I do have to share the most extreme reaction to the movie that I heard of – and this is not a joke.  There is a syndrome called “Avatar Blues” that psychologists are actually studying.  Large numbers of people flocked to the Internet to discuss the depression that they felt after seeing “Avatar.”  It may not be what you think, though.

Ever since I went to see “Avatar,” I have been depressed. Watching the wonderful world of Pandora and all the Na’vi made me want to be one of them. I can’t stop thinking about all the things that happened in the film and all of the tears and shivers I got from it.  I even contemplate suicide thinking that if I do it I will be rebirthed in a world similar to Pandora and the everything is the same as in “Avatar. (posted by “Mike” on an Internet forum)

You might not have been so blown away by the world of “Avatar” that you felt clinically depressed, but you had to have felt something.  Even if the story wasn’t your cup of tea, it’s hard not to have been struck by how intricately the movie was put together.  When I saw it a second time, I was floored by the impeccable attention to detail and just how thorough the world of Pandora was designed.

“Avatar” also brought consciousness of 3D and IMAX to a greater multitude, many of whom had never experienced either beforehand.  The movie absolutely blew away what we thought we could experience in the two mediums, and it has single-handedly been the catalyst for much of 2010’s discussions.  Because of the smashing success of “Avatar,” every theater owner is rushing to up his 3D theater count.  Our wallets have already begun to feel the pain from these additions with the soaring price of 3D tickets.  In addition, every studio is rushing to shoot their next big movie in 3D (acceptable) or convert their already complete movie into an extra dimension (unacceptable).  James Cameron has now become the wise owl in the tree on the matter, offering cautionary words to the future of the rapidly growing 3D market:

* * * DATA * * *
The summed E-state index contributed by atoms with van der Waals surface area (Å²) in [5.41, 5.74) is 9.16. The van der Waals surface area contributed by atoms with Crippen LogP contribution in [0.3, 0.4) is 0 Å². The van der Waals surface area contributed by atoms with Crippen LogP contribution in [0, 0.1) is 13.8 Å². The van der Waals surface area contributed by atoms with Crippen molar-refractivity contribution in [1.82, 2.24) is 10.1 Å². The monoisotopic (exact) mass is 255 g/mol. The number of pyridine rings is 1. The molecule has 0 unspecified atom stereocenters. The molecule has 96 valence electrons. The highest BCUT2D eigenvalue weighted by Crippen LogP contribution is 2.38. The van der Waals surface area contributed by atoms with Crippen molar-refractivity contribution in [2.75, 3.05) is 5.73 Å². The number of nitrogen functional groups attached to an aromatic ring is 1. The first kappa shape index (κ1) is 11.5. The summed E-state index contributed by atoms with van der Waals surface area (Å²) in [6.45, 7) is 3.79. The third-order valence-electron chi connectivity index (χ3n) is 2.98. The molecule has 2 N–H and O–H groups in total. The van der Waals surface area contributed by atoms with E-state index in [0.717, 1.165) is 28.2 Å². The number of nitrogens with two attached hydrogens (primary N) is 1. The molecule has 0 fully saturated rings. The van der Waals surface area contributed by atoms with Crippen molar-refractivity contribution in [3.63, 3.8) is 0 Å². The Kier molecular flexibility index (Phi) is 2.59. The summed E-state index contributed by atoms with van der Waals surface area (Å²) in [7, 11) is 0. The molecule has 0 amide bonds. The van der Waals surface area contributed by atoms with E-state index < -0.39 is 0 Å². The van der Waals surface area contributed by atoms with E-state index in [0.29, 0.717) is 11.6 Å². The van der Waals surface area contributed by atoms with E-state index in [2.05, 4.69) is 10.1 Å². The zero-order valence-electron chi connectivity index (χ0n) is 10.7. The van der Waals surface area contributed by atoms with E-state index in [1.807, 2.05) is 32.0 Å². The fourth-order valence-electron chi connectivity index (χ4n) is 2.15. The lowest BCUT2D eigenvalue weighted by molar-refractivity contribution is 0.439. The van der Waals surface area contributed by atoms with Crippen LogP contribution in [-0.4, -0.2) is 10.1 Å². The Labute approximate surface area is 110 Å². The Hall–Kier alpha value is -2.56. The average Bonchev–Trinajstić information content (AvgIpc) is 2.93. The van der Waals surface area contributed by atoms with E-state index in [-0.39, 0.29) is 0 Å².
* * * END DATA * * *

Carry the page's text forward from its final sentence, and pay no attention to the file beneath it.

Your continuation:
I draw a distinct line in the sand between films where you have no choice — “Jaws,” “Close Encounters of the Third Kind,” “Indiana Jones”, James Bond movies, “Terminator 2” — I would love to see all those films in 3-D and the only way to do that short of having a time machine, is to convert them. Now, on the other hand, if you’ve got a movie that’s coming out in seven weeks and you wake up one day with a wind bubble saying, I want to turn it into 3-D, that’s probably a bad idea. “Clash of the Titans,” even though it made some money, has set off this controversy that we’re going to piss in the soup of this growing 3-D market. If you want to charge a premium ticket price you have to give people a premium experience. So I’m against slapdash conversion. And I’m against anyone who’s making a major tentpole movie whether it’s a new Spider-Man film or a new Pirates of the Caribbean film and they want to release it in 3-D but they don’t want to take the time and the energy to shoot it in 3-D. Again, they’re charging the audience for something that they’re not delivering.